patron saint of Lima, of Peru, of gardeners and florists, and all people who are derided for their religious fervour. She became famous all over the world, and her painted image was hung in great churches everywhere, even as far away as that wickedest of cities, Venice. For so the immoral always lust after the beauty of true goodness, even in the midst of their most flagrant iniquity. In the top drawer of my bureau I assembled lye, pepper and a long pin for my thin hair. The death of Tupac Amaru continued to live in my heart. I rehearsed the scene again and again in my mind: the knife dropping through his tongue, the messengers carrying ragged pieces of him in five directions. I got a little length of chain from the blacksmith and I hit myself with it when I thought about Tupac Amaru, but only in the secret places of my body. For I did not yet want anyone to know that I would be a nun and scourge myself for the rest of my life. When I was nearly thirteen years old, and my mother presented my trousseau chest, I judged it timely to announce my decision. My mother and father were surprised. My father’s textile mill flourished. My fine dowry was often spoken of. My mother exclaimed, ‘Isabel Rosa!’ – for that was my name in those days – ‘You will hate to be sealed up in a cloister.’ And I declared loudly, ‘I would like it above all things, to be enclosed in the love of the Lord Jesus Christ.’ I changed my tone to a persuasive one: ‘I shall pray all day and into the night to lessen your time in Purgatory.’ They exchanged glances muddied with guilt. My parents were imperfect in their pious observances. I had more than once confessed on their behalf. My mother, to whom fashion was religion, protested, ‘You will own nothing. Everything will be the property of the convent. Even your clothing will come from the common wardrobe.’ ‘I shall not notice what I wear. I shall be like a child at its mother’s breast without the slightest care or thought for mundane things. All shall be provided.’ ‘You may one day have . . . longings that would be fatally repressed in such an atmosphere,’ my mother coughed delicately, tinkling her bracelets. I answered, ‘The sweet Lord loves me so much that He will never allow me to serve and be subject to men, concerning myself with base matters like housekeeping and cooking. He does not wish my body riven by childbirth. He wants me joined to no one but Himself.’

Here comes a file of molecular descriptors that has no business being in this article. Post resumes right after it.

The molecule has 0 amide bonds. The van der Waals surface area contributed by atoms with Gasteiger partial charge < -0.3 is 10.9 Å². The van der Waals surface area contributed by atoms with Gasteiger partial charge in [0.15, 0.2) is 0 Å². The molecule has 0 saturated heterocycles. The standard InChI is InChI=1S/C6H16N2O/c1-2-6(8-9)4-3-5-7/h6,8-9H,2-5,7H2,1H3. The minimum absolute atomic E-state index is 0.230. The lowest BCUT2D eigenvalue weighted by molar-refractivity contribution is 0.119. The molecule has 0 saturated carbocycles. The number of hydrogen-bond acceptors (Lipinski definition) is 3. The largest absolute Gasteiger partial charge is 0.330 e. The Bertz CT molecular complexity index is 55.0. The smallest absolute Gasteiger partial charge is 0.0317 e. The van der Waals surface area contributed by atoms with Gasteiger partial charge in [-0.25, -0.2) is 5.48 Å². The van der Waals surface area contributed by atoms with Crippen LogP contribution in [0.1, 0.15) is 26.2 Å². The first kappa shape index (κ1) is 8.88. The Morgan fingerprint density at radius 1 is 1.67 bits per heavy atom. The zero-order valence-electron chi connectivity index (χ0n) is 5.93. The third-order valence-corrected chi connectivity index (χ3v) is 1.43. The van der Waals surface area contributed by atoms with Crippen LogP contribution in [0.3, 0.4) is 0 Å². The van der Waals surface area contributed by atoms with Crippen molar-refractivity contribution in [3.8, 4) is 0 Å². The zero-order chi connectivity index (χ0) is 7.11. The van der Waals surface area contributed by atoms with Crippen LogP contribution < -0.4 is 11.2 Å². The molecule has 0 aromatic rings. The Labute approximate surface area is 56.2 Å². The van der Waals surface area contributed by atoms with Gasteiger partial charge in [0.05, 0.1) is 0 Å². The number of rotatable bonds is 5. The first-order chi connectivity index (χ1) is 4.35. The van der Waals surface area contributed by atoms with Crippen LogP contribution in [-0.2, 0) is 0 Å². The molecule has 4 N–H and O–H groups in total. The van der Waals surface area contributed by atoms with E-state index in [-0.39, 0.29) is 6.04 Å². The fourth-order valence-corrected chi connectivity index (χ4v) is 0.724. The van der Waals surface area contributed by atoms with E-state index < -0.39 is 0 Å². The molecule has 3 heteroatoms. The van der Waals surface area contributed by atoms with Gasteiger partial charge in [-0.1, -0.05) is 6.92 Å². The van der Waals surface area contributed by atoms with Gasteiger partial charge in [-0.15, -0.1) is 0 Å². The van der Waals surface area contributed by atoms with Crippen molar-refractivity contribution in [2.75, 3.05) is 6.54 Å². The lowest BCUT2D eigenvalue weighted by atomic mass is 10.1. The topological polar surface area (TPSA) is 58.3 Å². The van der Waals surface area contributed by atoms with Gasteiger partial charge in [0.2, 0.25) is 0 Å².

Read the first chapter of Michelle Lovric's 'The Book of Human Skin'.